September 4, 2007
Canada's trade surplus grows as exports increase and imports shrink
Third quarterly increase but exports of auto are down
Higher exports and lower imports helped push the country’s current account surplus up $2.2 billion to $8.4 billion in the second quarter.
Statistics Canada said the surplus on trade in goods rose $1.6 billion— the third consecutive quarterly increase — to $16.3 billion, the highest level since the fourth quarter of 2005.
After setting a record during the first quarter, imports shrank by $2 billion in the second quarter. Imports of machinery and equipment, automotive products and consumer goods all fell, largely due to lower prices.
Energy imports, however, rose by $1.1 billion from the previous quarter.
The current account covers transactions on goods, services, investment income and current transfers. Exports and interest income are receipts, while imports and interest expenses are payments.
The balance of these transactions determines if the current account is in surplus or deficit.
In the capital and financial account, growth in Canada’s foreign assets significantly outpaced that of international liabilities.
Exports of industrial materials increased by $1.4 billion, registering a seventh consecutive record high. However, this was offset by declines in exports of other goods, leaving total exports at virtually the same level as in the first quarter.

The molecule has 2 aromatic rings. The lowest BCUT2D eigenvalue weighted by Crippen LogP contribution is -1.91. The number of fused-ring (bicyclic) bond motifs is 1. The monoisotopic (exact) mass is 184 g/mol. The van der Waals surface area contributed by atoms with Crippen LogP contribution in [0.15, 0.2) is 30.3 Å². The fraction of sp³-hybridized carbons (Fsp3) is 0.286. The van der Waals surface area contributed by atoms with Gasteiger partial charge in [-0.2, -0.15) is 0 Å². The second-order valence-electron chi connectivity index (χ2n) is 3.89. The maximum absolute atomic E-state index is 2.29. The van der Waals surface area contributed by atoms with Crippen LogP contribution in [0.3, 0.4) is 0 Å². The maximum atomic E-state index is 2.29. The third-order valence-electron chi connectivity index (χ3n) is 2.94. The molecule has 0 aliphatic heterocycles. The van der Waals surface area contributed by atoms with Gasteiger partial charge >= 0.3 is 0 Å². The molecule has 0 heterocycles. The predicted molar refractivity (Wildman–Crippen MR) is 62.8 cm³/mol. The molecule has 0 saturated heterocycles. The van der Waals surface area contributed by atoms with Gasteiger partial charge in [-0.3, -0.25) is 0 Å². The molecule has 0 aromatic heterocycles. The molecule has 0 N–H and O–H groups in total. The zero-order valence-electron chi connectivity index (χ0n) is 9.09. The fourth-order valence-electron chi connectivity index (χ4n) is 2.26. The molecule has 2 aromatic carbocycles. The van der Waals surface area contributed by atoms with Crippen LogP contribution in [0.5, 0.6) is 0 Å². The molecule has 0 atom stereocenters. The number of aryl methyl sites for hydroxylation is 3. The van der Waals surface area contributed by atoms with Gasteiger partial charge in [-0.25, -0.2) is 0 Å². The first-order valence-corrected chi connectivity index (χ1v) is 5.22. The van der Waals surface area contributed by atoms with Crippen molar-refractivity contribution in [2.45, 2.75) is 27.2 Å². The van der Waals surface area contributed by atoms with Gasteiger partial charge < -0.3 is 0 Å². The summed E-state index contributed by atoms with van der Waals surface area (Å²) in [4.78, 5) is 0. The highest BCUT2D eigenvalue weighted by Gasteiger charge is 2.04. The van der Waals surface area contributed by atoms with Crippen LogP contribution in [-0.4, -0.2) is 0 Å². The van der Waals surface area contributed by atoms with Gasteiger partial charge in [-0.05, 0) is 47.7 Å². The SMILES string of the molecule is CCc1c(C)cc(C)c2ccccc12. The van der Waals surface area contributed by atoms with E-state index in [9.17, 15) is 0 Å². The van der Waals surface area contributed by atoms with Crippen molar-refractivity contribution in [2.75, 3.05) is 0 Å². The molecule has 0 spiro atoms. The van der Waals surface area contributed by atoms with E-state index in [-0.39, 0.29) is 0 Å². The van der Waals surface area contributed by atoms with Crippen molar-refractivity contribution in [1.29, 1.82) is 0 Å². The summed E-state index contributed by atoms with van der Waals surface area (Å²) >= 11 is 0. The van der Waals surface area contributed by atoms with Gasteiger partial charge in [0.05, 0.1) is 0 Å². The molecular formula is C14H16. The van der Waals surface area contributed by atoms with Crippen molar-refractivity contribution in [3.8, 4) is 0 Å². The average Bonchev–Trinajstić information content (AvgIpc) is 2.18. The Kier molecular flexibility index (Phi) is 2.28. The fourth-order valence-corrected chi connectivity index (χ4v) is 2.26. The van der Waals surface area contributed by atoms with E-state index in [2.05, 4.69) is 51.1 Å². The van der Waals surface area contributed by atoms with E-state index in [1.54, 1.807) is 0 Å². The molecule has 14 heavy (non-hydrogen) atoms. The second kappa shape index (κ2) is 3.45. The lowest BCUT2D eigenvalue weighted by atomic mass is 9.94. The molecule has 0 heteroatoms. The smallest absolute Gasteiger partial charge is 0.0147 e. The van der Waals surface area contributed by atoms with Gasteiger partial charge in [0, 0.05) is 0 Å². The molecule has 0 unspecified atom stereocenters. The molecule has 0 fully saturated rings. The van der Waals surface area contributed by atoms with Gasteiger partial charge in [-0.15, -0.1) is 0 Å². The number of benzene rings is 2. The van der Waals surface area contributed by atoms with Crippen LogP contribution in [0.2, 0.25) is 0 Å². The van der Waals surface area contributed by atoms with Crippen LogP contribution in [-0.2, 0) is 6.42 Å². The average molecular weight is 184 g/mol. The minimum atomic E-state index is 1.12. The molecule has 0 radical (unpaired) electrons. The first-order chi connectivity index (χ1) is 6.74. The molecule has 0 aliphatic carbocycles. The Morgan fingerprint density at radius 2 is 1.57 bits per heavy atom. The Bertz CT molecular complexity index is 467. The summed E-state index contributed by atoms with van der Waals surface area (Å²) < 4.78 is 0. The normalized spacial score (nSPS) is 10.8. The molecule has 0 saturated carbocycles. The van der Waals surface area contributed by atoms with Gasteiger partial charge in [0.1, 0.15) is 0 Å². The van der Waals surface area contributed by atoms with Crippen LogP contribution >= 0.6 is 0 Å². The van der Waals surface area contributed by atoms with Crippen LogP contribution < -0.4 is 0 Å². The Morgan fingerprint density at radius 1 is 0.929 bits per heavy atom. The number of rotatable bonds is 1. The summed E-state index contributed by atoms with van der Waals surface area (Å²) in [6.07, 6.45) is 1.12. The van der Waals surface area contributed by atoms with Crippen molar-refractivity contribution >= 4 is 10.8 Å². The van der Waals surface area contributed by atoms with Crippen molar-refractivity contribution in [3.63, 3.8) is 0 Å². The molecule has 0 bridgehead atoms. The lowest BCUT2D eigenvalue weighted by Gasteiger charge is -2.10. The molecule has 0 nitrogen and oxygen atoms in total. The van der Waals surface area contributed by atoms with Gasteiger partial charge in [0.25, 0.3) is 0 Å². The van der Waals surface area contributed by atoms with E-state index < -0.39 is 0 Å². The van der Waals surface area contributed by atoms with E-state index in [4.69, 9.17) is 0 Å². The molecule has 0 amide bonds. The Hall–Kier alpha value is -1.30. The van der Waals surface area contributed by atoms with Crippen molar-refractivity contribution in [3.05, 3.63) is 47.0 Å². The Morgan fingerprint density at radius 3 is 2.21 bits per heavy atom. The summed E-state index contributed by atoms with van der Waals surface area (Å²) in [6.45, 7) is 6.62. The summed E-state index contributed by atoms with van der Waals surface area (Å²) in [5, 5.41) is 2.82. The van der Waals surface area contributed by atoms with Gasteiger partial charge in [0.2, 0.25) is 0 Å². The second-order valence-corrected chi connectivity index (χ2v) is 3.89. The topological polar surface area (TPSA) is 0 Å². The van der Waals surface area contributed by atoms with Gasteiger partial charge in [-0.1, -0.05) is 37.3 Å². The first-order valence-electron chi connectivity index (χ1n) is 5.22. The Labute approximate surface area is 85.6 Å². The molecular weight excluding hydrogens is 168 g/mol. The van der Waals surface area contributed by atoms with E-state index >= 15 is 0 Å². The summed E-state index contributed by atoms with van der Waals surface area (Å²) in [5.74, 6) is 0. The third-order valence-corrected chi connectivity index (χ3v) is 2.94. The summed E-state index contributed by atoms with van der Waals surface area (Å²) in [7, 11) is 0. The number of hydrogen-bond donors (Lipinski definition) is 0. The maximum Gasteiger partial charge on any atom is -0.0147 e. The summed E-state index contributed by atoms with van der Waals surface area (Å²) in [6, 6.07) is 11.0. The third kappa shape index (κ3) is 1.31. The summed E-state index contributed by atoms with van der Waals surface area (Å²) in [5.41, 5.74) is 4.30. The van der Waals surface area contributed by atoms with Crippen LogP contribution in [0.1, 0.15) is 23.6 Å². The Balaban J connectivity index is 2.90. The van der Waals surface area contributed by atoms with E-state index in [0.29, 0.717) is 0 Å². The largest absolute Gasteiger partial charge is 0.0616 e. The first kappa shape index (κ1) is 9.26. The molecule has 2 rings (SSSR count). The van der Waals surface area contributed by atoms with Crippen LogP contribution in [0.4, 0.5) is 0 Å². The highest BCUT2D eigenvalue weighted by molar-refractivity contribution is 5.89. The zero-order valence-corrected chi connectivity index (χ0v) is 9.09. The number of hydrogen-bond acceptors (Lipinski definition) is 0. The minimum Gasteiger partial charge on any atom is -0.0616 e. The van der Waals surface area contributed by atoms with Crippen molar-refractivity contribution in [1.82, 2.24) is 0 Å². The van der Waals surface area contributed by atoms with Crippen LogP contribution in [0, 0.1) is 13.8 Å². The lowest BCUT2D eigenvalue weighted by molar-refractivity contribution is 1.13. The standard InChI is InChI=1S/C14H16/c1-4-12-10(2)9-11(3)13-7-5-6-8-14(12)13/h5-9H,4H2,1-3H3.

The increase in exports of industrial materials was mainly due to higher prices. Most of the increase was driven by shipments of things such as uranium, nickel and copper components, where prices rose, on average, by almost 30 per cent.
Exports of energy products rose $600 million, due to increased volume and higher prices for petroleum products and coal.
However, crude petroleum exports fell half a billion dollars during the second quarter.
The increases were offset by lower exports of automotive products, machinery and equipment.
Exports of cars, trucks and parts declined $1.5 billion to $19.4 billion.
The report said there has been persistent weakness in automotive exports recently, with the five lowest levels since the end of 1998 registered during the last five quarters.
As a result, General Motors of Canada Ltd. is cutting about 1,000 jobs at an Ontario truck plant next January, a move the Canadian Auto Workers Union says shows the effect of slumping U.S. housing and credit markets on the auto industry.
DCN NEWS SERVICES
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